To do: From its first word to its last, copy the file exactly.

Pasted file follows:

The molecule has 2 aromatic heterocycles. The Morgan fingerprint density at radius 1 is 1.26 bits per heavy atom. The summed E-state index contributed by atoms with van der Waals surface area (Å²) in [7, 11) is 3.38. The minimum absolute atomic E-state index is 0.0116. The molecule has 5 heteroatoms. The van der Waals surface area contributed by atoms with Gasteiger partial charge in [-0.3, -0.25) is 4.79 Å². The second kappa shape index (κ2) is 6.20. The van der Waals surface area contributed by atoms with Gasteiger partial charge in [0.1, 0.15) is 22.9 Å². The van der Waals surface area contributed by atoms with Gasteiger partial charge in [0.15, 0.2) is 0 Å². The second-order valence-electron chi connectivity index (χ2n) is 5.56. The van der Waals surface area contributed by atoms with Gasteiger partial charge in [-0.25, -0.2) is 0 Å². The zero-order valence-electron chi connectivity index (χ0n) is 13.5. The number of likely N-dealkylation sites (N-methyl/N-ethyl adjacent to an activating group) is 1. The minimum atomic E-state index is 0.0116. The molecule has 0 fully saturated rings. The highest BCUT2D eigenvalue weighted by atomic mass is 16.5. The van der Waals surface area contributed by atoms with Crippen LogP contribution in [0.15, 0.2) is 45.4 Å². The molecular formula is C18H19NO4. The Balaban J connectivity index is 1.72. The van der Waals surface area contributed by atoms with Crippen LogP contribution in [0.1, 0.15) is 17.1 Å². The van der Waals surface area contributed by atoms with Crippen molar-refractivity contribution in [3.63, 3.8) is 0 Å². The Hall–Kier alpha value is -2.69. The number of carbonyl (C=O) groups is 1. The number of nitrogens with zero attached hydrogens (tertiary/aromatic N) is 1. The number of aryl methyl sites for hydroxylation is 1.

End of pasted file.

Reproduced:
The molecule has 2 aromatic heterocycles. The Morgan fingerprint density at radius 1 is 1.26 bits per heavy atom. The summed E-state index contributed by atoms with van der Waals surface area (Å²) in [7, 11) is 3.38. The minimum absolute atomic E-state index is 0.0116. The molecule has 5 heteroatoms. The van der Waals surface area contributed by atoms with Gasteiger partial charge in [-0.3, -0.25) is 4.79 Å². The second kappa shape index (κ2) is 6.20. The van der Waals surface area contributed by atoms with Gasteiger partial charge in [0.1, 0.15) is 22.9 Å². The van der Waals surface area contributed by atoms with Gasteiger partial charge in [0.15, 0.2) is 0 Å². The second-order valence-electron chi connectivity index (χ2n) is 5.56. The van der Waals surface area contributed by atoms with Gasteiger partial charge in [-0.25, -0.2) is 0 Å². The zero-order valence-electron chi connectivity index (χ0n) is 13.5. The number of likely N-dealkylation sites (N-methyl/N-ethyl adjacent to an activating group) is 1. The minimum atomic E-state index is 0.0116. The molecule has 0 fully saturated rings. The highest BCUT2D eigenvalue weighted by atomic mass is 16.5. The van der Waals surface area contributed by atoms with Crippen LogP contribution in [0.15, 0.2) is 45.4 Å². The molecular formula is C18H19NO4. The Balaban J connectivity index is 1.72. The van der Waals surface area contributed by atoms with Crippen LogP contribution in [0.1, 0.15) is 17.1 Å². The van der Waals surface area contributed by atoms with Crippen molar-refractivity contribution in [3.63, 3.8) is 0 Å². The Hall–Kier alpha value is -2.69. The number of carbonyl (C=O) groups is 1. The number of nitrogens with zero attached hydrogens (tertiary/aromatic N) is 1. The number of aryl methyl sites for hydroxylation is 1.